Open Buddha

Open Source Buddhism, Technology, and Geekery
Bay Area, California

Current Dissertation Ideas

Goma ritual

Orientation for my first semester of my doctoral program is in two weeks and the week after that classes will begin. For the Fall 2009 semester, as an incoming doctoral student, I am required to take a graduate seminar in interdisciplinarity (try saying that fast). Much of that class will focus on the ideas that we students have for our dissertations. We will attempt to clarify them, bringing focus, and to also look at the overall academic career that we want to create. This is quite daunting as the first thing to do coming into the program.

Personally, I still need to clarify my overall post-school goals. I would be happy teaching undergraduates as a small university or the like and getting a chance to do research and write. It was made clear to me that if I wanted to work at a major research university, I would need to master something on the order of four languages and do a number of other things that I’m just not sure that I am interested in doing. I’ll be in my early to mid-40s when I graduate and I’m not terribly interested in fighting the horde of hungry academics for too few positions. It seems that we are coming into an academic world of change and that many of us would be better served by trying to carve our own roles in new environments.

In any case, the fact that my primary dissertation idea was not something that my adviser felt was unique enough or which added substantially to the existing body of knowledge has been of some concern. This is all the more the case with a seminar focusing on dissertation ideas (where we are expected to arrive with one). In discussion, my adviser has mentioned that there is almost nothing written in English on Taimitsu, the esoteric Buddhist doctrine and thought within Tendai. In fact, there is one book and it isn’t very good. Additionally, Tomitsu, the Shingon equivalent, has only a three or four texts and most of these are out of print. My interests are generally on esoteric Buddhism (Tantric Buddhism if you prefer) but I have a fond place for Tendai. Most people writing on esoteric Buddhism focus on Tibetan Vajrayana and little else.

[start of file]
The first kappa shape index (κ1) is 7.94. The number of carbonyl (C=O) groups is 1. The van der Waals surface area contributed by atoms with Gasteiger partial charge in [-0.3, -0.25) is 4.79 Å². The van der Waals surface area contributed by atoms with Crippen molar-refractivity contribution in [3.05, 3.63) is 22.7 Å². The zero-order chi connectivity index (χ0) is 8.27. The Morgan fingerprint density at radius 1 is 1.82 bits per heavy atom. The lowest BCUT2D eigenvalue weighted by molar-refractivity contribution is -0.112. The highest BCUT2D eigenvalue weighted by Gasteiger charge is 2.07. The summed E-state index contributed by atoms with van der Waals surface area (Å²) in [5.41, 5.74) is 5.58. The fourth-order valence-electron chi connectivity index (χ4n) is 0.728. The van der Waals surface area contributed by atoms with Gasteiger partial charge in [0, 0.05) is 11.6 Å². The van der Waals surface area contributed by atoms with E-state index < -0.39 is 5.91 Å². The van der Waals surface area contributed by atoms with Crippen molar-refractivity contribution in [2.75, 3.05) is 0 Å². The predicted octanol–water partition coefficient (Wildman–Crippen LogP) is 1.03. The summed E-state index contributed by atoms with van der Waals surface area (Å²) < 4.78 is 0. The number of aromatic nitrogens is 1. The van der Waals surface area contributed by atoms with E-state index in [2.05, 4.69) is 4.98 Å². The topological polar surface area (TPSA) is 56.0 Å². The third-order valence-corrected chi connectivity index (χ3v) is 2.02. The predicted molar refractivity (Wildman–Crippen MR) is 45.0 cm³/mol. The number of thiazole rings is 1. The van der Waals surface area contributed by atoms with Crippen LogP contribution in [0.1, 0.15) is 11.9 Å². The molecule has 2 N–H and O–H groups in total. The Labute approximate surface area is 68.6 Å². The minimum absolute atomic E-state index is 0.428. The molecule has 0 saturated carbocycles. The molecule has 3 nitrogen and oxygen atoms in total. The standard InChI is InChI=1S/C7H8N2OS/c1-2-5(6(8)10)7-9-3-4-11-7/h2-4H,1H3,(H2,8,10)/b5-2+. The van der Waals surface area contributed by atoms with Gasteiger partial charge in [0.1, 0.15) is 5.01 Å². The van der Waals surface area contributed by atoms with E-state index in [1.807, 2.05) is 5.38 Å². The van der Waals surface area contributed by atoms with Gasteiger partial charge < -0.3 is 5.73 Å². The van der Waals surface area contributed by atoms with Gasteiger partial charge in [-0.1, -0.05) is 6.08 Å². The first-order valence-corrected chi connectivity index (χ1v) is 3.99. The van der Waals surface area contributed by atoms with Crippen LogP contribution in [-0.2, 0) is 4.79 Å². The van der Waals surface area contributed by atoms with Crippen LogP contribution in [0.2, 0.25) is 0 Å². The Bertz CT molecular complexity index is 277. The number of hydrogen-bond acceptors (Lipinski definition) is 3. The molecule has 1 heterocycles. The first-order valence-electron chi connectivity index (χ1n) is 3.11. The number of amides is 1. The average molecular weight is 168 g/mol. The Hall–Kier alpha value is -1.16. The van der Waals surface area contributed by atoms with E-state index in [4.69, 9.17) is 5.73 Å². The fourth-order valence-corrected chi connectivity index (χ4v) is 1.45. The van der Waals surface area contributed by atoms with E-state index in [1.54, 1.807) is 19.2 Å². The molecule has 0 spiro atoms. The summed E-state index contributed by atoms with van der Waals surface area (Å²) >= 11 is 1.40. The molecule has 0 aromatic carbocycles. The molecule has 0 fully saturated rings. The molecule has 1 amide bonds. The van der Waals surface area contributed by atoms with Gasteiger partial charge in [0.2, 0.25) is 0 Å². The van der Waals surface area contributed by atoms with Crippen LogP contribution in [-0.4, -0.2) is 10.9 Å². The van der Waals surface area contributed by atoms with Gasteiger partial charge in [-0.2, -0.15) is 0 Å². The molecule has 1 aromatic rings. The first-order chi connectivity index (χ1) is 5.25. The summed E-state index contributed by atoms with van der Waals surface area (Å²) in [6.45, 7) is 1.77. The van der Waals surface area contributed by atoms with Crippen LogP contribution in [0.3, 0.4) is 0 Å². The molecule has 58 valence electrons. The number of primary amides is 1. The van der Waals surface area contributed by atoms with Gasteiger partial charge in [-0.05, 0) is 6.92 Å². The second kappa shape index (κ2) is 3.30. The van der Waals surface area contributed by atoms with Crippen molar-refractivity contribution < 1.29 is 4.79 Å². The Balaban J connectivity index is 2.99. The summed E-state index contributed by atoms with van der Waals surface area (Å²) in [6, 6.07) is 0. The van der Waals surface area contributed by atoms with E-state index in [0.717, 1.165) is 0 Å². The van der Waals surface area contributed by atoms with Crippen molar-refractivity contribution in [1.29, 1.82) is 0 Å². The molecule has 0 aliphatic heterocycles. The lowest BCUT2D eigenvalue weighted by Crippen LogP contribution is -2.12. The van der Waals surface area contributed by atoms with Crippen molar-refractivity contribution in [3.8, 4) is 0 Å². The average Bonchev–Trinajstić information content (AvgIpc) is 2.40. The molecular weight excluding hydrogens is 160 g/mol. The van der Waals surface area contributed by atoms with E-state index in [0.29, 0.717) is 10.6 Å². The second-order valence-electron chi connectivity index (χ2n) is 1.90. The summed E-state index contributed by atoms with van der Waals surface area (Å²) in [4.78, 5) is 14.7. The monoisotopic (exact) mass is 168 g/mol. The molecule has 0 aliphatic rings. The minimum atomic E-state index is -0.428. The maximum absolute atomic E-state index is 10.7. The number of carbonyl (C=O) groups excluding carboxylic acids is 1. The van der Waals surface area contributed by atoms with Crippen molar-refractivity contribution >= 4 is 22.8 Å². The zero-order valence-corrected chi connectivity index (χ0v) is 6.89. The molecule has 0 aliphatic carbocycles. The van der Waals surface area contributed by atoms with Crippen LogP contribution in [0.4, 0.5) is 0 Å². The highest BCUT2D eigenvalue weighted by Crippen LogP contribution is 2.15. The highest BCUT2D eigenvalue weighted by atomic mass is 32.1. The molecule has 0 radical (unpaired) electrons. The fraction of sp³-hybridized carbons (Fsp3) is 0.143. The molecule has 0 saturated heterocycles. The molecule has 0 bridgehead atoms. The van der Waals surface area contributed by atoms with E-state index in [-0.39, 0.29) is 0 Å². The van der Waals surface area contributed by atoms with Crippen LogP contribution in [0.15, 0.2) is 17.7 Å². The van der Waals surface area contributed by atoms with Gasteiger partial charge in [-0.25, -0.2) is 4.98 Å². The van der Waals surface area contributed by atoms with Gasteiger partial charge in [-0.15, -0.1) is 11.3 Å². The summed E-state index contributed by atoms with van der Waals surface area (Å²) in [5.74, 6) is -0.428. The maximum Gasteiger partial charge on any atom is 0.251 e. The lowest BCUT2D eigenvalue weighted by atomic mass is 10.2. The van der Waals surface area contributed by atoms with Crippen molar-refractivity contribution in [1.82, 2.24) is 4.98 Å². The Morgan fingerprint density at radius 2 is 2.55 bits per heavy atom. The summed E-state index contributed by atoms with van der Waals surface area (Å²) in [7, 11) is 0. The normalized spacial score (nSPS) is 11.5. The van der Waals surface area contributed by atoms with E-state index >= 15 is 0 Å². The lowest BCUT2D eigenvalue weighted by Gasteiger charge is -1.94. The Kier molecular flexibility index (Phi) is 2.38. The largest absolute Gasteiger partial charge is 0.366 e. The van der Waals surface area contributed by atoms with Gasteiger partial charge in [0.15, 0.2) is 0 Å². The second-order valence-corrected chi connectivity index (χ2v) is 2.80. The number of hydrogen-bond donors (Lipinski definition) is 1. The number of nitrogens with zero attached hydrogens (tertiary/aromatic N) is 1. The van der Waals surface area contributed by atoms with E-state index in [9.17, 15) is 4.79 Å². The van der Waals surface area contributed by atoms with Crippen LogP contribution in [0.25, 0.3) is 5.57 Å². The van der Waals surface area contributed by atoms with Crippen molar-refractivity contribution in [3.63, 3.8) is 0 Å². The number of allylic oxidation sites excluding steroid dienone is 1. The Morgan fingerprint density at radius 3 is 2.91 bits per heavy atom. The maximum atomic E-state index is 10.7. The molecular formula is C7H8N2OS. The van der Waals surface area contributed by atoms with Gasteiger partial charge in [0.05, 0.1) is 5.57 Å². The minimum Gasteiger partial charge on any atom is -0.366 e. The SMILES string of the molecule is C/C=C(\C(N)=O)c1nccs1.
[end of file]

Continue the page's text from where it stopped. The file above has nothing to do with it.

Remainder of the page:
In our discussion, my adviser mentioned something that had come up a year and a half ago when I took his graduate level course on esoteric Buddhism. This is that he had been told by Dr. Michel Strickmann that the Tendai Goma was influenced by the Susiddhikara Sutra. My adviser had never followed up on this information and, as far as he knows, no one else has ever done so either. I have read the Susiddhikara Sutra in its one English translation but wound up not using it for my work in the previous class. The suggestion is to translate one of the Tendai goma rituals into English and then to actually do a detailed look at it and the tantric text to see if the influence is apparent. This would actually add to the body of knowledge (which is almost non-existent for Taimitsu) and also provide the basis for other work later. At this point, I plan to use this was my working dissertation idea, though I would not be surprised if things undergo some change or refinement during the next couple of years as I work towards it. It definitely gives me specific goals in my reading of Japanese and other studies.

One of the problems that I need to solve is that of Japanese source materials. While you can go into the appropriate store (there is only one) in Kyoto and buy a copy of the goma (and other ritual manuals), they are not present in libraries, especially in the United States. I need to track down one (or more, if possible) Tendai goma texts in Japanese before I can really work with it as an area of study.

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a brief recording of a goma from Flickr